Scrutinising the Executive Committee

After a Northern Ireland Assembly election, the Assembly appoints the Executive Committee also known as the Northern Ireland Government. Ministers, including the First Minister and deputy First Minister, lead Government Departments responsible for delivering important public services. The Assembly has to pass any Bills that Ministers introduce before they can become laws. Ministers also have the power to make operational decisions that do not require Assembly approval.

As the elected body, the Assembly holds the Executive  to account on behalf of the people of Northern Ireland. It scrutinises the actions of Ministers and their Departments, including proposals for new laws - Bills. The Assembly does this through its work in the Assembly Chamber and in Committees.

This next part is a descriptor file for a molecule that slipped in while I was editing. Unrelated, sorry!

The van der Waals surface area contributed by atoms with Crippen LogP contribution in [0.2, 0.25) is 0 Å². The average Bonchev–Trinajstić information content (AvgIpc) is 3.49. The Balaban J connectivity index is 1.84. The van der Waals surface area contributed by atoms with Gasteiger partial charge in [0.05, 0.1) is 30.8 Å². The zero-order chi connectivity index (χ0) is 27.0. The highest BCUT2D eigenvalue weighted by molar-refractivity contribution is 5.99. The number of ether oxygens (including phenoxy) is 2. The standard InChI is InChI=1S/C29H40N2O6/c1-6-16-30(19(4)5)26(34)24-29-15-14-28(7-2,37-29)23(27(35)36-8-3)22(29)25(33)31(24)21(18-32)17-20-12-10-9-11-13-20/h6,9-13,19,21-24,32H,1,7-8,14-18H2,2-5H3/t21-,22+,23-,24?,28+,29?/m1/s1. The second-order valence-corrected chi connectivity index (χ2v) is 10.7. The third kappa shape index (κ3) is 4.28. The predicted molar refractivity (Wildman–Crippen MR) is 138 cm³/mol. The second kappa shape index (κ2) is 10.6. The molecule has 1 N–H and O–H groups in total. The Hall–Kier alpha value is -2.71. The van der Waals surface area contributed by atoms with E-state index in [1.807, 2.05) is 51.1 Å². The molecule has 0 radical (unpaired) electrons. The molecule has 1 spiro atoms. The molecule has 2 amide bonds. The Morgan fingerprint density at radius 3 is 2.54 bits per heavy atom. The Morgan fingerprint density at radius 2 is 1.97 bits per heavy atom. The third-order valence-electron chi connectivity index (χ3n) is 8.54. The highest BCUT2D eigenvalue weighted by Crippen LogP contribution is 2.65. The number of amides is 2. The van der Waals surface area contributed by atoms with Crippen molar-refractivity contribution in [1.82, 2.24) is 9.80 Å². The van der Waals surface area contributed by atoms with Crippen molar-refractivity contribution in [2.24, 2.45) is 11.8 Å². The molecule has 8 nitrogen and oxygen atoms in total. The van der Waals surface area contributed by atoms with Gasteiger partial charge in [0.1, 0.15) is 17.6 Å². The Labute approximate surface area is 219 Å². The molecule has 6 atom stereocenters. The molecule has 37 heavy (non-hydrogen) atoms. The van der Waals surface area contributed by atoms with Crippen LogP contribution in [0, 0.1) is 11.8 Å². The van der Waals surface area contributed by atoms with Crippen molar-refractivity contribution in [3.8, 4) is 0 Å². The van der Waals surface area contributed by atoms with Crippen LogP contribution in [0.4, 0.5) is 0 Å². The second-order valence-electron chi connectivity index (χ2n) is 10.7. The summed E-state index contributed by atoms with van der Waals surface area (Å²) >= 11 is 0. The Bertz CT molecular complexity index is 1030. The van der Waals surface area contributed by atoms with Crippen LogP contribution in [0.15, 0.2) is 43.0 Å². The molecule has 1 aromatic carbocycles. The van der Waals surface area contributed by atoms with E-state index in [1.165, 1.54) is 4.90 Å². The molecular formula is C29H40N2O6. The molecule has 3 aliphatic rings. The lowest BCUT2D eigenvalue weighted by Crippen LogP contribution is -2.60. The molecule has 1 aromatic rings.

Following the election on 5 May 2016, for the first time, arrangements were put in place to allow for an Official Opposition. Two parties entitled to a seat on the Executive, the Ulster Unionist Party and the Social Democratic and Labour Party, decided not to nominate Ministers but to be recognised as the first Official Opposition. An Official Opposition has extra financial and research resources and extra speaking rights in the Chamber. They can also set the Assembly's business agenda on 10 plenary days per year.